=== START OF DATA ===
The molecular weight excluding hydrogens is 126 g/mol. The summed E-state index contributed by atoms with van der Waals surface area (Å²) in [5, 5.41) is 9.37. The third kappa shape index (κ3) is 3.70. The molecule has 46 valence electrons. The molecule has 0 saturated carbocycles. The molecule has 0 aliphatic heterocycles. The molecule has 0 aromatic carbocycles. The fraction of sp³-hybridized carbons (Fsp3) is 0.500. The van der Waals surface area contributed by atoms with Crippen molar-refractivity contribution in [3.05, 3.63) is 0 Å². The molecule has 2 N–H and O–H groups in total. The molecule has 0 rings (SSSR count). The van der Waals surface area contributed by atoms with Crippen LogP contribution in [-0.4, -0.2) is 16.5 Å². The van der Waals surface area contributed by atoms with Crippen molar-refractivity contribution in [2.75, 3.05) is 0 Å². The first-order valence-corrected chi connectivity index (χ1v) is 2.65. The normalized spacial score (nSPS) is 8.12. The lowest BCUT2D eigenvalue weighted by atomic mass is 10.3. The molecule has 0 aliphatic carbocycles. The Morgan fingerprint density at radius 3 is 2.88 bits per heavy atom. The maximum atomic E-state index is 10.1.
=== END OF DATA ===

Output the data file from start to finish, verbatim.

The molecular weight excluding hydrogens is 126 g/mol. The summed E-state index contributed by atoms with van der Waals surface area (Å²) in [5, 5.41) is 9.37. The third kappa shape index (κ3) is 3.70. The molecule has 46 valence electrons. The molecule has 0 saturated carbocycles. The molecule has 0 aliphatic heterocycles. The molecule has 0 aromatic carbocycles. The fraction of sp³-hybridized carbons (Fsp3) is 0.500. The van der Waals surface area contributed by atoms with Crippen molar-refractivity contribution in [3.05, 3.63) is 0 Å². The molecule has 2 N–H and O–H groups in total. The molecule has 0 rings (SSSR count). The van der Waals surface area contributed by atoms with Crippen LogP contribution in [-0.4, -0.2) is 16.5 Å². The van der Waals surface area contributed by atoms with Crippen molar-refractivity contribution in [2.75, 3.05) is 0 Å². The first-order valence-corrected chi connectivity index (χ1v) is 2.65. The normalized spacial score (nSPS) is 8.12. The lowest BCUT2D eigenvalue weighted by atomic mass is 10.3. The molecule has 0 aliphatic carbocycles. The Morgan fingerprint density at radius 3 is 2.88 bits per heavy atom. The maximum atomic E-state index is 10.1.